We have demonstrated cost-effective and simple qualitative and quantitative sensory tests that can be used to assess mechanical sensation, thermal sensation and pain, and pressure pain in human subjects. The value of these assays is their ease of implementation and low amount of necessary training time. Each experimenter received a minimal amount of training (one trial observation and one trial implementation). Thus, multiple technicians could be trained in one day. The results suggest strong inter-experimenter and withi.......
The authors acknowledge the following funding sources: the Duquesne University Faculty Development Fund grants awarded to Kimberly Szucs, PhD and Alex Kranjec, PhD and to Benedict Kolber, PhD and Matthew Kostek, PhD. We also acknowledge Rachel Sweetnich for experimental assistance and funding from the Duquesne University Pain Undergraduate Research Experience program awarded to Sweetnich (Mentors: Szucs and Kostek).....
|Pressure Algometer / Force Dial
|The pressure algometer quantifies pressure pain threshold. It has a rubber tip attachment that is applied to the marked skin site by the investigator. The dial records the pressure and is reset after each measurement.
|von Frey cutaneous stimulators
|NC1275-01 through -08
|These von Frey filaments are commonly used to examine sensitivity in research and clincial settings. Our set of 8 filaments covers a range of sensitivites. The individual filaments are 1.65 mN, 2.36 mN, 2.44 mN, 2.83 mN, 3.22 mN, 3.61 mN, 3.84 mN, 4.08 mN.
|"Hargreaves" apparatus, testing platform
|One complete base and four supporting columns are used to form a platform for a sheet of safety glass through which the heat source directs heat to the subjects arm or leg that is resting on the glass. The heat lamp is placed beneath the glass.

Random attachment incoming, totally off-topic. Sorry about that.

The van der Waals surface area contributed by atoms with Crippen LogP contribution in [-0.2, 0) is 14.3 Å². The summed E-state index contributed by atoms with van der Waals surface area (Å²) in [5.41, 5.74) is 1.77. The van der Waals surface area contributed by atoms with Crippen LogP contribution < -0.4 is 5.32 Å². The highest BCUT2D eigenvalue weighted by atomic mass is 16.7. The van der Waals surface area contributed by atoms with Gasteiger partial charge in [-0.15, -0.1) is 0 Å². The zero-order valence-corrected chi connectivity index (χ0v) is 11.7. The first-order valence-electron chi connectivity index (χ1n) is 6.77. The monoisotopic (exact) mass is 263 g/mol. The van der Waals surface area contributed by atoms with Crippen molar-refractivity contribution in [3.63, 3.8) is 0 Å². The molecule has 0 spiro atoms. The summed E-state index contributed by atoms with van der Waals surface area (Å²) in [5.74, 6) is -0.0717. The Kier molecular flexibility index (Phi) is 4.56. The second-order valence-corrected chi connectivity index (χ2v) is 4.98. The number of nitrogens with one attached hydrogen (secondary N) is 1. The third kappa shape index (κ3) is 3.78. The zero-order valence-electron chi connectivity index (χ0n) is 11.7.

|0.64cm Pyrex safety glass
|Safety glass is important to avoid injury in the unlikely event of a fracture in the glass surface.
|Electronic thermometer / thermocouple 53 IIB
|The thermocouple is used for thermal testing. The thermocouple is placed on the glass underneath the subject's arm or leg and measures the temperature at the glass level.
|IITC Plantar Analgesia Meter
|Life Science Inc. Woodland Hills, CA
|This is the heat source and timer for Hargreaves testing. The unit's heat source has an “idle state” that allows exact placement of the heat source. The heat source is radiant light and the light beam is focused to the top of the glass to creates a 4X6mm intense spot on the arm or leg.
|A written script for the examiner is used for every testing session. Because pain and sensitivity can be affected by envrionmental stresses, we attempt to maintain as much consistency as possible between subjects. The examiner reads directly from the script every time a measure is made to ensure verbal consistency.
|Markers for testing site
|Washable markers may be preferable for situations where multiple days of testing is not necessary
|Constant heat stimulus block
|This block is digitally controlled. The surface of the block is 2x3cm.